Codex Mexicanus
Codex Mexicanus is an oblong-shaped manuscript that contains calendrical and astrological information, some of which is related to the practice of medicine. The manuscript shows signs of wear, probably because this small-format book would almost always have been carried in the pocket of its owner. The first eight pages contain a series of circles within which letters of the Latin alphabet have been inscribed, most likely designating the days of the month. Images of Catholic saints and apostles also are included. The book includes a history of the Aztecs, or ...
Chavero Codex of Huexotzingo
The Chavero Codex concerns economics and taxation. It is written in Latin characters and contains 18 plates of glyphs and numerical counts using the Mesoamerican system of numbers and measurement, with variations that originated in the region of Huexotzingo (in present-day Puebla, Mexico). The codex is a part of the documentation of a judicial proceeding in the royal court, initiated by the community of Huexotzingo against indigenous officials accused of levying unjust and excessive taxes. The officials, responding to a questionnaire, describe the different taxes paid by the 21 districts ...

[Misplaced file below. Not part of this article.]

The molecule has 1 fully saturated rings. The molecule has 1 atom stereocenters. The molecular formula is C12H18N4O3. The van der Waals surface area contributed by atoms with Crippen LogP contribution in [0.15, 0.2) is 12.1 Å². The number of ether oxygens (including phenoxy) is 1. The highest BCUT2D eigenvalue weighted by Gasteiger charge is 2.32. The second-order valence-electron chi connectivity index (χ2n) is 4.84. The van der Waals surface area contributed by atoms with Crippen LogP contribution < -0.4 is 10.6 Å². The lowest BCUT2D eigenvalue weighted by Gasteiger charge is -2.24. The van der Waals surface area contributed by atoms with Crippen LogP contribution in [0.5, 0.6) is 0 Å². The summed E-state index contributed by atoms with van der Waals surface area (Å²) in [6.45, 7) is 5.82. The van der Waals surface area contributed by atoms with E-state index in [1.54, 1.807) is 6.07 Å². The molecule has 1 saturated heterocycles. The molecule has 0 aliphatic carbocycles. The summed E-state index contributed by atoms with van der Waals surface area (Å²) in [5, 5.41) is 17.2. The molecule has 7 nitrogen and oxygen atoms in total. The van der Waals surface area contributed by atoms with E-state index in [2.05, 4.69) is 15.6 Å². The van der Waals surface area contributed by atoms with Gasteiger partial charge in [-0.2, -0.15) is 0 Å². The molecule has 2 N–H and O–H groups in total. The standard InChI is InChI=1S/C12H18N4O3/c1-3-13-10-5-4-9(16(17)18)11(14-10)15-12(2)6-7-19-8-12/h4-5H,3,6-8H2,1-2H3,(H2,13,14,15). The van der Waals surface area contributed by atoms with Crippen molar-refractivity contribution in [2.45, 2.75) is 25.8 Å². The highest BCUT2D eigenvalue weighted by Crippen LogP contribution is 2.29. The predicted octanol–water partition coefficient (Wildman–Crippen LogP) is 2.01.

Customs of the Tribes in Taiwan
This album of twelve paintings is a record of the land and people of the island of Taiwan more than a hundred years ago. The surfaces of the paintings are somewhat rough and unfinished, but they show people farming, hunting, and going about their everyday lives and are thus an important resource for the study of the history of Taiwan. The album contains a preface in English by Arthur William Hummel (1884-1975), an American missionary to China and Sinologist who from 1928 to 1954 was the first head of the ...
Contributed by Library of Congress
Depictions of Metals, Minerals, Insects and Plants
Jin shi kun chong cao mu zhuang (Depictions of metals, minerals, insects, and plants) was painted by Wen Shu (1594–1634), a great-great-granddaughter of Wen Zhengming (1470–1559), one of the greatest Ming dynasty painters, calligraphers, and scholars. Married to Zhang Jun, also a painter, and residing in Hanshan, Wen Shu was surrounded by nature and excelled in painting birds, flowers, plants, insects, and butterflies. She spent a number of years copying thousands of illustrations from books of traditional Chinese medicine in the imperial collection. Zhang Jun’s handwritten preface ...
Contributed by National Central Library
Painting of the Governor, Mayors, and Rulers of Mexico
This 16th-century pictographic manuscript, written in Mexico, contains the declarations of the defendants and witnesses in an investigation into charges of misrule and abuse against Viceroy Don Luis de Velasco and other Spanish authorities in New Spain, as Mexico was then called. The investigation was carried out in 1563–66 by Don Jeronimo de Valderrama, who was sent to Mexico for this purpose by order of Philip II of Spain. The people and their statements are represented through pictographs, followed by an explanation in Nahuatl and Castilian Spanish for the ...
Contributed by National Library of Spain